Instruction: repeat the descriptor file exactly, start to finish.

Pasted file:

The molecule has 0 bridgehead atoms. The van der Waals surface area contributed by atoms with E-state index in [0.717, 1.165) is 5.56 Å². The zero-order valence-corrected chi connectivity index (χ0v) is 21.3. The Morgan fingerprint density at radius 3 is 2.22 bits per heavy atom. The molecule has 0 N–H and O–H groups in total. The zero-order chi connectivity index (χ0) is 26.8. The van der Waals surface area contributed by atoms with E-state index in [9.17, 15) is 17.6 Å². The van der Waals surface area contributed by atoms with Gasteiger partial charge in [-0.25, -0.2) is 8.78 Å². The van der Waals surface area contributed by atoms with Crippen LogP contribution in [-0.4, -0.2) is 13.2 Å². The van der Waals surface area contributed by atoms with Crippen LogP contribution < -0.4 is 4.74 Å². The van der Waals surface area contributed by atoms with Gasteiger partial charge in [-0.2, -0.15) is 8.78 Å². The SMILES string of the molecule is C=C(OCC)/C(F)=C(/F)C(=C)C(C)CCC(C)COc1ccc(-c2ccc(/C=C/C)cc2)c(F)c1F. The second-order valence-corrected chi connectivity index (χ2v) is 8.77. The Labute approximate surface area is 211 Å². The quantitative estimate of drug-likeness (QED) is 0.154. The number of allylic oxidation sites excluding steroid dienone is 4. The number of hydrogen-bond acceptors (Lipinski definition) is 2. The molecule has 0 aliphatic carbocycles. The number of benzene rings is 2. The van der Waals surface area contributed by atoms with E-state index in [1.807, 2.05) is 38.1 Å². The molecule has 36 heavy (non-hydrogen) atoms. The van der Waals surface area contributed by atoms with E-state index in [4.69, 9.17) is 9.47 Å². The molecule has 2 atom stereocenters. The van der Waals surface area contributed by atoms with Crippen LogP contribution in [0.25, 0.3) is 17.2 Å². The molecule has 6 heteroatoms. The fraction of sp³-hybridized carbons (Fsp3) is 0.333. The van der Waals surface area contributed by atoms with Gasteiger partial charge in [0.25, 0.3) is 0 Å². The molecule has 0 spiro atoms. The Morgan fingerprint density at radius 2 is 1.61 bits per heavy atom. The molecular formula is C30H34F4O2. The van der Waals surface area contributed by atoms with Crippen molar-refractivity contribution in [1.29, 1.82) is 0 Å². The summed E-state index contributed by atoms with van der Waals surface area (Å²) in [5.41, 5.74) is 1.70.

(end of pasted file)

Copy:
The molecule has 0 bridgehead atoms. The van der Waals surface area contributed by atoms with E-state index in [0.717, 1.165) is 5.56 Å². The zero-order valence-corrected chi connectivity index (χ0v) is 21.3. The Morgan fingerprint density at radius 3 is 2.22 bits per heavy atom. The molecule has 0 N–H and O–H groups in total. The zero-order chi connectivity index (χ0) is 26.8. The van der Waals surface area contributed by atoms with E-state index in [9.17, 15) is 17.6 Å². The van der Waals surface area contributed by atoms with Gasteiger partial charge in [-0.25, -0.2) is 8.78 Å². The van der Waals surface area contributed by atoms with Crippen LogP contribution in [-0.4, -0.2) is 13.2 Å². The van der Waals surface area contributed by atoms with Crippen LogP contribution < -0.4 is 4.74 Å². The van der Waals surface area contributed by atoms with Gasteiger partial charge in [-0.2, -0.15) is 8.78 Å². The SMILES string of the molecule is C=C(OCC)/C(F)=C(/F)C(=C)C(C)CCC(C)COc1ccc(-c2ccc(/C=C/C)cc2)c(F)c1F. The second-order valence-corrected chi connectivity index (χ2v) is 8.77. The Labute approximate surface area is 211 Å². The quantitative estimate of drug-likeness (QED) is 0.154. The number of allylic oxidation sites excluding steroid dienone is 4. The number of hydrogen-bond acceptors (Lipinski definition) is 2. The molecule has 0 aliphatic carbocycles. The number of benzene rings is 2. The van der Waals surface area contributed by atoms with E-state index in [1.807, 2.05) is 38.1 Å². The molecule has 36 heavy (non-hydrogen) atoms. The van der Waals surface area contributed by atoms with E-state index in [4.69, 9.17) is 9.47 Å². The molecule has 2 atom stereocenters. The van der Waals surface area contributed by atoms with Crippen LogP contribution in [0.25, 0.3) is 17.2 Å². The molecule has 6 heteroatoms. The fraction of sp³-hybridized carbons (Fsp3) is 0.333. The van der Waals surface area contributed by atoms with Gasteiger partial charge in [0.25, 0.3) is 0 Å². The molecule has 0 spiro atoms. The Morgan fingerprint density at radius 2 is 1.61 bits per heavy atom. The molecular formula is C30H34F4O2. The van der Waals surface area contributed by atoms with Crippen molar-refractivity contribution in [1.29, 1.82) is 0 Å². The summed E-state index contributed by atoms with van der Waals surface area (Å²) in [5.41, 5.74) is 1.70.